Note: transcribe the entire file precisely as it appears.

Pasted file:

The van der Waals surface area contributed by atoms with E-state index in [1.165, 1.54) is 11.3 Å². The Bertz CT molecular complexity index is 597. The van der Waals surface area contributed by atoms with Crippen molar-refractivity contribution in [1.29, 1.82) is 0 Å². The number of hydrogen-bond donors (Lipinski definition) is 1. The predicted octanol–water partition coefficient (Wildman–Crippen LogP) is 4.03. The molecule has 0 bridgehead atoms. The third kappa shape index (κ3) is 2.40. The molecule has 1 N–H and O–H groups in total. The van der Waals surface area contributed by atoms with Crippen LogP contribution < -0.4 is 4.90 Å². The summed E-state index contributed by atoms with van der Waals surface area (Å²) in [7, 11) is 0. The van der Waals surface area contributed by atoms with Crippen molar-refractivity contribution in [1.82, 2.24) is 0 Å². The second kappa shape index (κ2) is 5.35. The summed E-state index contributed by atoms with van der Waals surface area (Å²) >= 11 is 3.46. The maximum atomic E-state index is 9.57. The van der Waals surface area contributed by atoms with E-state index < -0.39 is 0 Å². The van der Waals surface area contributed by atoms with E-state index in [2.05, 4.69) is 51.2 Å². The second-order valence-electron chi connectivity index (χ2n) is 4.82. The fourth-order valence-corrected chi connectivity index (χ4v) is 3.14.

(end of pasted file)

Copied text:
The van der Waals surface area contributed by atoms with E-state index in [1.165, 1.54) is 11.3 Å². The Bertz CT molecular complexity index is 597. The van der Waals surface area contributed by atoms with Crippen molar-refractivity contribution in [1.29, 1.82) is 0 Å². The number of hydrogen-bond donors (Lipinski definition) is 1. The predicted octanol–water partition coefficient (Wildman–Crippen LogP) is 4.03. The molecule has 0 bridgehead atoms. The third kappa shape index (κ3) is 2.40. The molecule has 1 N–H and O–H groups in total. The van der Waals surface area contributed by atoms with Crippen LogP contribution < -0.4 is 4.90 Å². The summed E-state index contributed by atoms with van der Waals surface area (Å²) in [7, 11) is 0. The van der Waals surface area contributed by atoms with Crippen molar-refractivity contribution in [1.82, 2.24) is 0 Å². The second kappa shape index (κ2) is 5.35. The summed E-state index contributed by atoms with van der Waals surface area (Å²) >= 11 is 3.46. The maximum atomic E-state index is 9.57. The van der Waals surface area contributed by atoms with E-state index < -0.39 is 0 Å². The van der Waals surface area contributed by atoms with E-state index in [2.05, 4.69) is 51.2 Å². The second-order valence-electron chi connectivity index (χ2n) is 4.82. The fourth-order valence-corrected chi connectivity index (χ4v) is 3.14.